Why I Need Church More than It Needs Me

“Come, let us go up to the mountain of the Lord, to the house of the God of Jacob, that God may teach us God’s ways and that we may walk in God’s paths.” – Micah 4:2

I am getting to find out whether I am a good person, living a good life, without a church. I left the church I was serving a couple of months ago. There is still a month before I start my next gig, another church. I am a free agent. I can sleep in on Sunday mornings and wake to pancakes and the New York Times. I don’t have to fight my teenager to get out of bed and get dressed to be on time for worship.

It’s wonderful, to wake without panic that the sermon is not done. It’s a gift, this unstructured time.

But I’ve noticed something. I’m more irritated in traffic, judgmental in line at the store, inclined to be imperious and rude on the phone with customer service reps. Without church, I feel myself crumpling into my innate selfishness and pride, exposed as the narcissistic shrew I really am.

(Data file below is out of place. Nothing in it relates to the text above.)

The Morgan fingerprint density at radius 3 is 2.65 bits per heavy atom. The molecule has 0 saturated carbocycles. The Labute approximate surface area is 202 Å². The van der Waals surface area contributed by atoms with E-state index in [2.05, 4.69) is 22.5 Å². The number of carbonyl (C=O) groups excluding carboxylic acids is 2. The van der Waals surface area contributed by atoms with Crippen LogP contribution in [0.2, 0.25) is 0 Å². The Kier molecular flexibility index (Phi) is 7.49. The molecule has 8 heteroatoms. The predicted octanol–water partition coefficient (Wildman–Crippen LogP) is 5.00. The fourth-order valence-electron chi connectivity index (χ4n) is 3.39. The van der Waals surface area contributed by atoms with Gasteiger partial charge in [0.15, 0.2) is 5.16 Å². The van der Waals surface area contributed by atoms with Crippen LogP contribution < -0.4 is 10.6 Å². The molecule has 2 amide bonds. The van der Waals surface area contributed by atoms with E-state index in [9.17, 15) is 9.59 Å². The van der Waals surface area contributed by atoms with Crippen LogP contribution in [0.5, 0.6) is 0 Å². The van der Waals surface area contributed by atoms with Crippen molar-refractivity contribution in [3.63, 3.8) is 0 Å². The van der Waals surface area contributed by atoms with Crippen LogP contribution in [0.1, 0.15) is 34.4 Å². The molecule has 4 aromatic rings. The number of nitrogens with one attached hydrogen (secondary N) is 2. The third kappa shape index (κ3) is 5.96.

Turns out, I need the structure of religious community to be a better person. It’s not that I’m a hypocrite, pretending to be better than I am when I am in my role–I am actually a better person when I have the full weight and positive inertia of other Christians also trying to be better people around me. Church is the scaffolding around the weak structure of my character.

Or maybe a better metaphor is that the church is a splint, straightening a spirit that might otherwise be bent or broken. Our UCC sage, William Sloane Coffin said, “It is often said that the Church is a crutch. Of course it’s a crutch. What makes you think that you don’t limp?”


God, I’m lamer than I thought. Thank you for giving me a way to walk in strength and a people to walk with, despite my weakness. Amen.

About the Author
Molly Baskette is between churches, working on two new books before starting her next call. You can read more from her in her two current offerings, Real Good Church and Standing Naked Before God.